Latest from The Spokesman-Review
Here's a news item from the Associated Press: BOISE, Idaho (AP) — Idaho Power Co. Chief Executive Officer LaMont Keen is retiring at year's end, to be replaced by the company's chief financial officer. Darrel Anderson will step in for Keen Dec. 31. The state's largest utility made the announcement on Thursday. Keen has been employed at Idaho Power for nearly four decades and led the company since 2006. He'll remain on the company's board of directors after he leaves. Anderson began working for Idaho Power in 1996, serving as vice president, chief financial officer and treasurer, vice president of finance and as a controller. He has a degree from Oregon State University in accounting and finance. Idaho Power serves 504,040 customers in a service area that includes southern Idaho and eastern Oregon. It gets electricity from dams, coal, gas and solar.
New rules governing small renewable energy projects in Idaho will likely make it tougher for wind and solar developers to succeed but will be helpful for new dairy digesters and small, canal-based hydroelectric projects, reports AP reporter John Miller. The Idaho Public Utilities Commission issued a 69-page decision today, establishing new ground rules for renewable power projects and regulated utilities under the Public Utility Regulatory Policy Act, or PURPA, a 34-year-old federal law meant to promote alternative resources.
Under the decision,Miller reports, solar and wind projects must generate less than 100 kilowatts, on average, to qualify for federally mandated contracts. That limit makes it more difficult for new projects to get off the ground but is a victory for utilities like Idaho Power Co. that complained they've been overloaded with unwanted wind power. By contrast, the three-member panel stuck with 20-year power contracts — utilities wanted just five-year pacts — and awarded valuable environmental credits to small developers, over utilities' insistence they were the rightful owners. This will help developers including those seeking to produce power from dairy manure by making it easier for them to win financing; click below for Miller's full report.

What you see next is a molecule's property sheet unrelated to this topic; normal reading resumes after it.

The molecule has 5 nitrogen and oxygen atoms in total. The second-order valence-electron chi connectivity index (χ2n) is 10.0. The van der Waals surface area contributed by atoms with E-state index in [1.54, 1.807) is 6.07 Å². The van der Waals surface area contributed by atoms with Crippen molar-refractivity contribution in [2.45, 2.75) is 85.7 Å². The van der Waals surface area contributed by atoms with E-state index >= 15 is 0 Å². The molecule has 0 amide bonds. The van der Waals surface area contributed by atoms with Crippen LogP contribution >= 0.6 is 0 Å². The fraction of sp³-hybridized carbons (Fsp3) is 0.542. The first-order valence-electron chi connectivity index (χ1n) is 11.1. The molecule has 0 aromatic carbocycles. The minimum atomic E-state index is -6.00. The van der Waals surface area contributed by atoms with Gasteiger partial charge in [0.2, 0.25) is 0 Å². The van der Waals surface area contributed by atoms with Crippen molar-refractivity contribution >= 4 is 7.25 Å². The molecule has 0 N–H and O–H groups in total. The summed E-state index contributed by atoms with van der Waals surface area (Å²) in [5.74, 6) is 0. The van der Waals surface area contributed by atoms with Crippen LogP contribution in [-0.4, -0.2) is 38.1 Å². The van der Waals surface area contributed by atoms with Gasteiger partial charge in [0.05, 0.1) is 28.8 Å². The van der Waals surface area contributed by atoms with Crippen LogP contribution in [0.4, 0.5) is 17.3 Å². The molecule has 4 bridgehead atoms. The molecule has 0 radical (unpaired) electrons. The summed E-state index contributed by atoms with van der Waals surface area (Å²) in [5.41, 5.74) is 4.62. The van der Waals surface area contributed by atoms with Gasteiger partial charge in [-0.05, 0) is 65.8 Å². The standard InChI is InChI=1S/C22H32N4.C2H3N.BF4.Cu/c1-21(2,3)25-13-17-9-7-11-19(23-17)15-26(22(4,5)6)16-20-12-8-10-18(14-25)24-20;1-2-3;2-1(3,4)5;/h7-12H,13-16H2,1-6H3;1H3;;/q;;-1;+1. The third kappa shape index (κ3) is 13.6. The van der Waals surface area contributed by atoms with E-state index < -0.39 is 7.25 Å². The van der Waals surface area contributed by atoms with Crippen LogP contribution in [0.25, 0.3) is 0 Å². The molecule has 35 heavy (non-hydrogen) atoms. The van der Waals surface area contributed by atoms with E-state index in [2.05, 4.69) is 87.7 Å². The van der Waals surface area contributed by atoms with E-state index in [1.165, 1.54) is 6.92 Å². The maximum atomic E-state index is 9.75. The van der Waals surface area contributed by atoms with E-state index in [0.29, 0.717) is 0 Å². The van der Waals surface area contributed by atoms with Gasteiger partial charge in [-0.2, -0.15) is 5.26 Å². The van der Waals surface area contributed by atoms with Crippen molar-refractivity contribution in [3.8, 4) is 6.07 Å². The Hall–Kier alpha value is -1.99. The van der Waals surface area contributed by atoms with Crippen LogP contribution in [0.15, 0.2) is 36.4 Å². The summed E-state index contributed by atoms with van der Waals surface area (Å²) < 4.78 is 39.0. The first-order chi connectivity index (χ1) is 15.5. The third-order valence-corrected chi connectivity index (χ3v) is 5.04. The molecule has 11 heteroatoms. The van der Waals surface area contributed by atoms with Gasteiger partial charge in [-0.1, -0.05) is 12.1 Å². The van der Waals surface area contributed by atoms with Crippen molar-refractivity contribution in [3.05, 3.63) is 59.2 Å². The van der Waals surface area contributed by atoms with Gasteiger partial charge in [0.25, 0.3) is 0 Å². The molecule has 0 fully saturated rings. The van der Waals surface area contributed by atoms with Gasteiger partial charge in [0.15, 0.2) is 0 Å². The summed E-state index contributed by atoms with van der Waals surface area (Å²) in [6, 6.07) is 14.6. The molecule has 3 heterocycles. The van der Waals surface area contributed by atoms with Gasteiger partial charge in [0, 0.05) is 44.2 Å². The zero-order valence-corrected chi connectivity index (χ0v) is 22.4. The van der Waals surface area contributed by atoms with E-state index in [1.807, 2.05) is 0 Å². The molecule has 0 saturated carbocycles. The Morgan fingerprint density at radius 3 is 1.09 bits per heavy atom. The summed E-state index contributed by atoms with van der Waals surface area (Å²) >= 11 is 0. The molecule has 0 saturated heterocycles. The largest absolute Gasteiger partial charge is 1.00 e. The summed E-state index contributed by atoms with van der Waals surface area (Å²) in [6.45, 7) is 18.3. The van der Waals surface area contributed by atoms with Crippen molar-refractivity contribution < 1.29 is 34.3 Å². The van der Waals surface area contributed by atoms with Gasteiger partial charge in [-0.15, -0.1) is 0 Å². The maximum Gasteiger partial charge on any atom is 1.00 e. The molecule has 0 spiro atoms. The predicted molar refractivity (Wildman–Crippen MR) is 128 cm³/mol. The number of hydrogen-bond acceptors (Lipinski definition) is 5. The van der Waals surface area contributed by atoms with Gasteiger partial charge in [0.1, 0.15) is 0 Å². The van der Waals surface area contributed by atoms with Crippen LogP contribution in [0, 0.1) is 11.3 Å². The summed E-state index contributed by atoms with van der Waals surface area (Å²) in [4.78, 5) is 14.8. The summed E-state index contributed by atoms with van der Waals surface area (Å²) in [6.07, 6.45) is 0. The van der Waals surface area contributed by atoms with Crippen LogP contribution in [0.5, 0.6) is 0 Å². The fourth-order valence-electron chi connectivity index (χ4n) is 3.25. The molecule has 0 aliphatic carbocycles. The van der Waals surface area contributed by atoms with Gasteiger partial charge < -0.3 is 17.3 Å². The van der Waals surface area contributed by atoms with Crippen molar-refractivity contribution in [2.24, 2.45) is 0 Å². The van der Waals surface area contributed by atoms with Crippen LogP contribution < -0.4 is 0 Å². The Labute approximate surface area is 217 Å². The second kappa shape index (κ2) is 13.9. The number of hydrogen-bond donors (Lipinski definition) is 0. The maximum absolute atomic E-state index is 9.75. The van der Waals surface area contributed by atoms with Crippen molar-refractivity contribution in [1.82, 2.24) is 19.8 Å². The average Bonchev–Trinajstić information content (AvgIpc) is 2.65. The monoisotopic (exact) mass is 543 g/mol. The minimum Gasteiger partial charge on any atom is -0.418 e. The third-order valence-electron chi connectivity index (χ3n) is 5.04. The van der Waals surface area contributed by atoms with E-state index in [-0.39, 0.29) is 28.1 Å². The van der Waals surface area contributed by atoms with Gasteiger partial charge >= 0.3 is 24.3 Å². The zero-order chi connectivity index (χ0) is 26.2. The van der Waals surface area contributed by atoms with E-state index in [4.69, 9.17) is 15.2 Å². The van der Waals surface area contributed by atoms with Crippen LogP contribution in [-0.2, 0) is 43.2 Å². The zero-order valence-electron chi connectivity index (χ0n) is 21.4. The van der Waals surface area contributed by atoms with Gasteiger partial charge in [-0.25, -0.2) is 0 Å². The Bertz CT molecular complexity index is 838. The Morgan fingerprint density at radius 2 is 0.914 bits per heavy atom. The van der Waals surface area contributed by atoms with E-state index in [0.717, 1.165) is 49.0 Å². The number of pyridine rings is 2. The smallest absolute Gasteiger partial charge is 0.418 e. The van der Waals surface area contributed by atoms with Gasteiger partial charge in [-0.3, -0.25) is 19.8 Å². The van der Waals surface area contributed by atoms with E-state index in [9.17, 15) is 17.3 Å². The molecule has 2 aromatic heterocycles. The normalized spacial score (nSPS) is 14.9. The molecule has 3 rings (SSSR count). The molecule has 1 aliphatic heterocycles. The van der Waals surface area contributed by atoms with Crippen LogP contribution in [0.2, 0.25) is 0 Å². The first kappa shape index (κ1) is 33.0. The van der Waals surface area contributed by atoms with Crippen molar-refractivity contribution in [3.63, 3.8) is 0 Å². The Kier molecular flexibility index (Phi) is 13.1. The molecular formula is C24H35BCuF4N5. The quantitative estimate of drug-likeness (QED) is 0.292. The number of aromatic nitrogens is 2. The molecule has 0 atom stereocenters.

Idaho's wind industry has won a major victory over Idaho Power in a ruling from the Federal Energy Regulatory Commission, the Associated Press reports. FERC ruled that federal law doesn't allow a utility company to unilaterally curtail electricity purchases during times of light load when it has long-term power purchase agreements in place, like those Idaho Power has with wind-energy producers; click below for a full report from AP reporter Rebecca Boone.
Here's a news item from the Associated Press: BOISE, Idaho (AP) ― Idaho's first big solar energy project could begin construction soon, a bright spot for alternative energy developers that are wrangling with regulators and utilities over their future. Solar panels for the Grandview Solar PV I have been delivered to a 180-acre field leased from the J.R. Simplot Co. southeast of Boise. Mark Scher is the Albany, N.Y.-based energy developer who purchased the project more than a year ago from an Idaho group. He told The Associated Press construction could begin “within the next few weeks.” Scher has a contract with Idaho Power Co. to sell an average 10 megawatts of electricity and aims to begin operations in January. Idaho Power now buys only minimal solar electricity, from customers who feed power from their panels back into the grid. Click below for a full report from AP reporter John Miller.
Idaho Power has announced that it has a new director of corporate communications: Brigadier General William Shawver , who recently left his position as director of the Idaho Bureau of Homeland Security, and who remains commander of the Idaho Air National Guard. Shawver headed the state bureau for nearly five years, and left July 27. He'll start his new position at Idaho Power on Sept. 4.
“Bill brings great experience in leadership, program management, communication and incident response, and we’re excited to have him on board,” said Jeff Malmen, vice president of public affairs for Idaho Power and former chief of staff to Gov. Butch Otter. At the utility, Shawver will lead a staff addressing external and internal communications, marketing and creative services. He is a 37-year veteran of the Idaho Air National Guard. Click below for Idaho Power's full announcement.
Idaho Statesman columnist Dan Popkey reports today that Idaho Power Co. has joined forces with the libertarian Idaho Freedom Foundation, with both the utility and its CEO listed as sponsors of the group's upcoming annual banquet. “Idaho Power is the only old-guard sponsor,” Popkey reports. “The three other corporate backers are Internet Truckstop of Fruitland, DJM Sales & Marketing of Garden City, and Molitor & Associates, a small Boise-based lobbying firm.”
The power company also is a leading force in the Idaho Association of Commerce and Industry, the state's biggest business lobby; oddly, the Freedom Foundation earlier this year helped kill an IACI effort to push for a state-run health insurance exchange. Idaho Power officials wouldn't tell Popkey why they're signing on with the group; you can read his full report here.
Idaho Power's move follows Avista Corp.'s controversial effort during the GOP primary election to target two longtime GOP lawmakers from North Idaho, unsuccessfully backing their tea party challengers. The utility that serves North Idaho fell short in the effort; Sen. Shawn Keough, R-Sandpoint, and Rep. George Eskridge, R-Dover, easily defeated their challengers.